My question, however, is this: After my discussion and review of the math lesson the following day, my students are given out differentiated worksheets based on their understanding of the less0n, which I have quizzed by assigning 5-10 problems to complete and submit the same night to me. This is the basic routine each and every day. I'd like to find other ways students can reinforce what was learned through the video, but I'm at a loss as to how to go about doing that. Does anyone have any ideas, specific to math, that they use in their flipped classroom?

Marie Garrido, LiteracyLightBulb!'s picture
Marie Garrido, LiteracyLightBulb!
Instructional Specialist for Secondary Literacy

Joe, is there a good resource to view teacher-created flipped lessons that have the criteria that you describe so serve as models for teachers to design their own?

Joe Hirsch's picture
Joe Hirsch
Leadership Coach

There's so much great content out there that it would be hard to single out just a few. (I know that's not a really good answer to your question!) There's no "template" that is going to work for every teacher; those classroom applications are going to vary from place to place. When it comes to designing the classroom extension , it might be best to think about this more conceptually so that you allow the big picture of learning to emerge - what do you want your student to ultimately know and do? Then plan backwards and identify the parts of the lesson (low-level) that can be delivered digitally. The remaining content chunk is what you should base the in-class learning on... and that can take many shapes and forms, depending on your students' readiness, interests and skills. Good luck!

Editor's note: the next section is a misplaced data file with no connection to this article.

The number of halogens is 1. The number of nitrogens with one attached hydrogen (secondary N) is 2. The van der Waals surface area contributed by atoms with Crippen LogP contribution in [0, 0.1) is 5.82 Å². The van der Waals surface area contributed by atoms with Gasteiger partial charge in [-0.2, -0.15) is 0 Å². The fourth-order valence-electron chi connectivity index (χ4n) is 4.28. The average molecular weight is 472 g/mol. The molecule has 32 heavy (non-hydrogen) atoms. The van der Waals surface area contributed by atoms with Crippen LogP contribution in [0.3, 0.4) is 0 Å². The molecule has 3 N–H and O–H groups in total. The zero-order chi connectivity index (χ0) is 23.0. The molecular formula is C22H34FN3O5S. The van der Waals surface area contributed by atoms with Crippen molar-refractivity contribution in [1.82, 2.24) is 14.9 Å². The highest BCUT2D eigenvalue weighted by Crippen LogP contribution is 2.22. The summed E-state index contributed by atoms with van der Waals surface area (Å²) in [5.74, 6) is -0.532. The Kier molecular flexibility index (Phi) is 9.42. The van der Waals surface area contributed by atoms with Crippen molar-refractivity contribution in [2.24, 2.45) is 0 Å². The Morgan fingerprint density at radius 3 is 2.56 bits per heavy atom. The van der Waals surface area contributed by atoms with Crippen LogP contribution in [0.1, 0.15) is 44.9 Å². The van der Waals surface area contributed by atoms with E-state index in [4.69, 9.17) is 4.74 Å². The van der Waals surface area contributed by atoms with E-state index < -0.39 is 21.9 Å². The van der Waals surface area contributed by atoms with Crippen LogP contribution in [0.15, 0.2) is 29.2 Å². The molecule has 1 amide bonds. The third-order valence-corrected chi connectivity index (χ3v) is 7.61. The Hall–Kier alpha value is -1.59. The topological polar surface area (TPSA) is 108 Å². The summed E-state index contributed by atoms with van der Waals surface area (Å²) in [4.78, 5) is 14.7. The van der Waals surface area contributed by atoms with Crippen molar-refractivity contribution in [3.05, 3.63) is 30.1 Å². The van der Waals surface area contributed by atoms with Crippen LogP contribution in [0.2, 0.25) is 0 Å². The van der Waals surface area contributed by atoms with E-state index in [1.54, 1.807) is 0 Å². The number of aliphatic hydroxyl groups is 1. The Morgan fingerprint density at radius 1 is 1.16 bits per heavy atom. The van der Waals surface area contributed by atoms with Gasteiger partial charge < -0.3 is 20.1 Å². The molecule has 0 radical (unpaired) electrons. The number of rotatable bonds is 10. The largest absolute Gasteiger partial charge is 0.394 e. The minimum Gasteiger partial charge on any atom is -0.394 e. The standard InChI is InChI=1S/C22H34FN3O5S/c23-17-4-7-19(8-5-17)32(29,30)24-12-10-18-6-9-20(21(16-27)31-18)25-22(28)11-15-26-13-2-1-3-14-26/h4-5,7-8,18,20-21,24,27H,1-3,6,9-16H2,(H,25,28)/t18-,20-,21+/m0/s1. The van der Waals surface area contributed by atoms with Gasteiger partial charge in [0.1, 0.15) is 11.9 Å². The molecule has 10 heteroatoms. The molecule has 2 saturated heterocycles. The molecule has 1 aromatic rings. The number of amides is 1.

Kristeen Nsz's picture

Very good stuff with good ideas and concepts, lots of great information and inspiration, both of which we all need, helpful information.

patriotmm's picture

As a student teacher, I hope to be able to apply the flipped classroom model in my future classes. I have heard and read many wonderful things about it and hope to try it myself. Allowing students to view on content at home online and then come into your classroom sounds like a great opportunity to help "coach" your students and discuss content with them so the teacher can help clarify the content.

Mrs. Dianna L. Bryan's picture
Mrs. Dianna L. Bryan
Middle School History teacher

I'm still new to flipped classroom but am doing it two days each week. The students love it and parents new to our country are learning American History too.